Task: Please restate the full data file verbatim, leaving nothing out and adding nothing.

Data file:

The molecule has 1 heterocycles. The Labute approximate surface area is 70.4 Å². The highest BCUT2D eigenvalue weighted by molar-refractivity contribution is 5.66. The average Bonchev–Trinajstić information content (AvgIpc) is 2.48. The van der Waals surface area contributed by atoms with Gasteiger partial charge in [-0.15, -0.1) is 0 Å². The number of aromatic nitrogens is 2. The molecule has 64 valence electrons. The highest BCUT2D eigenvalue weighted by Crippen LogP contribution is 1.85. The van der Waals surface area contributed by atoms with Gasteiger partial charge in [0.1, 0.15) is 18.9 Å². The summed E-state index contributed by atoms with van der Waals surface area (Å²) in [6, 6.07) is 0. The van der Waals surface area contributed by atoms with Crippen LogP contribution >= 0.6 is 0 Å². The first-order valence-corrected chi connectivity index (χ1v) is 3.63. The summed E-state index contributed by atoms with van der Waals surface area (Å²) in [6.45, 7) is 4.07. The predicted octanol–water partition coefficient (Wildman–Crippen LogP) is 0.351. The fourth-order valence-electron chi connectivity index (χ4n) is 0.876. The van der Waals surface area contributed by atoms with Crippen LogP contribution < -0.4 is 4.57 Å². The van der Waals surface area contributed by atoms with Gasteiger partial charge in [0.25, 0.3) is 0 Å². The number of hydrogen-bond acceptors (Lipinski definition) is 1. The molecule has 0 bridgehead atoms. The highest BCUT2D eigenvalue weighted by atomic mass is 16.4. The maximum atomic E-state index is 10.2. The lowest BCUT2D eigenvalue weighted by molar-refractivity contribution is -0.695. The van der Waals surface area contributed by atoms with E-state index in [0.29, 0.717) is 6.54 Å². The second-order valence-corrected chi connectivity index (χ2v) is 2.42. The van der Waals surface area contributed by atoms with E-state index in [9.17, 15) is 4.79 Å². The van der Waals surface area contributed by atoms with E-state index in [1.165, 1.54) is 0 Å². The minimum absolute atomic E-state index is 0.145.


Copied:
The molecule has 1 heterocycles. The Labute approximate surface area is 70.4 Å². The highest BCUT2D eigenvalue weighted by molar-refractivity contribution is 5.66. The average Bonchev–Trinajstić information content (AvgIpc) is 2.48. The van der Waals surface area contributed by atoms with Gasteiger partial charge in [-0.15, -0.1) is 0 Å². The number of aromatic nitrogens is 2. The molecule has 64 valence electrons. The highest BCUT2D eigenvalue weighted by Crippen LogP contribution is 1.85. The van der Waals surface area contributed by atoms with Gasteiger partial charge in [0.1, 0.15) is 18.9 Å². The summed E-state index contributed by atoms with van der Waals surface area (Å²) in [6, 6.07) is 0. The van der Waals surface area contributed by atoms with Crippen LogP contribution >= 0.6 is 0 Å². The first-order valence-corrected chi connectivity index (χ1v) is 3.63. The summed E-state index contributed by atoms with van der Waals surface area (Å²) in [6.45, 7) is 4.07. The predicted octanol–water partition coefficient (Wildman–Crippen LogP) is 0.351. The fourth-order valence-electron chi connectivity index (χ4n) is 0.876. The van der Waals surface area contributed by atoms with Crippen LogP contribution < -0.4 is 4.57 Å². The van der Waals surface area contributed by atoms with Gasteiger partial charge in [0.25, 0.3) is 0 Å². The number of hydrogen-bond acceptors (Lipinski definition) is 1. The molecule has 0 bridgehead atoms. The highest BCUT2D eigenvalue weighted by atomic mass is 16.4. The maximum atomic E-state index is 10.2. The lowest BCUT2D eigenvalue weighted by molar-refractivity contribution is -0.695. The van der Waals surface area contributed by atoms with E-state index in [0.29, 0.717) is 6.54 Å². The second-order valence-corrected chi connectivity index (χ2v) is 2.42. The van der Waals surface area contributed by atoms with E-state index in [9.17, 15) is 4.79 Å². The van der Waals surface area contributed by atoms with E-state index in [1.165, 1.54) is 0 Å². The minimum absolute atomic E-state index is 0.145.